What does that song mean?

The Rise and Fall of Glam Rock

Posted Jan 6th 2012, 09:01

Glam Metal and Glam Rock have (thankfully) faded from most of our memories by now.  But this quirky upstart genre that spawned an entire generation of crazed fans and bad hairdos has a lot to do with how musicians do (or try not to) conduct themselves on and off stage in the 21st century. Also very importantly, this style of music, performance and dressing has helped contribute to new ideas about gender roles.

What Was Glam Rock?

Glam rock was a style of music that emerged in the 1970s in Britain, ostensibly as a reaction to the more “serious” rock and metal bands that were popular at the time – bands like Black Sabbath, The Rolling Stones, and countless leftover legends from the 1960s. While this music was still hugely popular and ever evolving, glam rock was in diametric opposition to everything that it represented.

It was about the spectacle of live music, rather than the substance of it.  It was about affairs of the body, not the heart, and more than any other genre it glorified the ideal of “sex, drugs and rock ‘n roll”. Performers wore clothing made of bright, tight fabrics, glitter, and patches of denim and leather.  They wore heavy, often androgynous makeup, and gave performances dripping with sexual innuendo and lewd gestures.


One of the things that both helped to popularize glam rock and to keep it running past its sell-by date were the ever-present throngs of young female fans who ingratiated themselves with band members and crew, often following bands around. Motley Crue were famous for abusing their “groupie privileges”, reportedly having frequent wild orgies involving great deals of alcohol, heroin and cocaine.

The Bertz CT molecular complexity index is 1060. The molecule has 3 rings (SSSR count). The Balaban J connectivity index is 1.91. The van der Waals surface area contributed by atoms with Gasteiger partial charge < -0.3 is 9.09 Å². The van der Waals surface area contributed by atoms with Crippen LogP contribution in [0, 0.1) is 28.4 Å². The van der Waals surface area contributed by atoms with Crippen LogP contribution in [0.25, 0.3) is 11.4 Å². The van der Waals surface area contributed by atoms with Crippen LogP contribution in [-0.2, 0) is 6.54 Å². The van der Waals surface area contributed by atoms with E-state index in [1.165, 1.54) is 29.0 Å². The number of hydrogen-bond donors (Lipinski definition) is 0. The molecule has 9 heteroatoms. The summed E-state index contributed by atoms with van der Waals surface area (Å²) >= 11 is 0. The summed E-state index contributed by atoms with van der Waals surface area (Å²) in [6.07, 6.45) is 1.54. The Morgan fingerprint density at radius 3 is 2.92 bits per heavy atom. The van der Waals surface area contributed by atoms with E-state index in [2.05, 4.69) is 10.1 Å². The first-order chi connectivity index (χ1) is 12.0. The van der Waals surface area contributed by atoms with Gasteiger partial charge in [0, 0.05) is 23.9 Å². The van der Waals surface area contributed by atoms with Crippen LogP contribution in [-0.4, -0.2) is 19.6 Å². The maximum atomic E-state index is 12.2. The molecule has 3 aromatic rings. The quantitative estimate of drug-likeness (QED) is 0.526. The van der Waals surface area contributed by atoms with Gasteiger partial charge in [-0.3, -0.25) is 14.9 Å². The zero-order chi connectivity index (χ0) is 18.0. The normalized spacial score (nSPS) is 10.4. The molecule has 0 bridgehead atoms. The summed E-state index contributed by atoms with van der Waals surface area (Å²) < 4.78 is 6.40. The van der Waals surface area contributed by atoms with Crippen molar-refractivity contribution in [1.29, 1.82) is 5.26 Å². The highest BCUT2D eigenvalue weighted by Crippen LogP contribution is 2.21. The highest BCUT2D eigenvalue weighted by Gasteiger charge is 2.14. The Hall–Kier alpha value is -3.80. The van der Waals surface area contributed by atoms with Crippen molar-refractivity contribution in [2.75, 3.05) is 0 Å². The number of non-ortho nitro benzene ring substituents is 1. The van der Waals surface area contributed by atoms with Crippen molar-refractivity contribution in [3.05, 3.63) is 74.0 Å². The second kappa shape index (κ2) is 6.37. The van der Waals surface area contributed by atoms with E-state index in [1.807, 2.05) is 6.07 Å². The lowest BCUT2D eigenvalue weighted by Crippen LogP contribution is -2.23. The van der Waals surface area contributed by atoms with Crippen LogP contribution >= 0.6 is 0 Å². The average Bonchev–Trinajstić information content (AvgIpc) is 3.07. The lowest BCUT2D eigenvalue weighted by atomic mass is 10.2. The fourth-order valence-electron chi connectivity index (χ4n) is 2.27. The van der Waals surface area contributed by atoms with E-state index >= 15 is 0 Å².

Naturally, this kind of lifestyle attracted everyone who didn’t live it, on some level, and so as fans aspired to either be groupies or have some of their own the movement gained momentum.

Ziggy Stardust and the Spiders from Mars

Despite making a complete mockery of rock and metal, glam rock managed to produce some astonishingly powerful and influential albums.  The most important of these would undoubtedly be David Bowie’s The Rise and Fall of Ziggy Stardust and the Spiders from Mars.  It centred around a fictional rock star, Ziggy Stardust, who was actually an alien sent to give humanity a message of peace and love when it was threatened with unforeseen destruction.

Ziggy Stardust was the quintessential rock star – he was all about promiscuous sex, substance abuse, and a message of peace and love, but he is eventually destroyed by these passions, and by his own fans.

This kind of album, heavy on concept and rich with imagery as well as eye candy, was rare in the days of glam rock, but there were several others like it.  Def Leppard’s Pyromania was a highly influential album which came out of the 1980s.  More importantly, it influenced a number of artists who were successful even after the death of glam rock, such as Elton John, Queen and Rod Stewart.

So What Happened to Glam Rock?

Grunge happened – in particular the hard-hitting, flannel-wearing, stripped down grunge of late 1980s and early 1990s Seattle.  Alice in Chains, Pearl Jam and Nirvana were grunge’s champions, and are particularly good examples of the breed.  They were known for their unkempt appearance and disregard for theatrics.  The lyrics were apathetic or angst-ridden, in direct contrast to the emotionally-charged lyrics of glam rock.

Just as glam rock answered a need for a little more “glitter” (for lack of a better word) in contemporary rock, grunge answered the next generation’s knee-jerk reaction to all this flamboyancy and androgyny. Men became men again, and women became fans instead of members of a harem, but a very important split began to appear in the legions of rock music fans.

Those who were disillusioned by the grunge lifestyle, and looking forward from glam rock, either embraced disco, hip hop or the new wave of electronic music genres sweeping the world. Those who stuck with grunge soon outgrew it or lost their patience for it, and the more commercial and palatable pop rock  and pop-punk of the late 90s began to take center stage.


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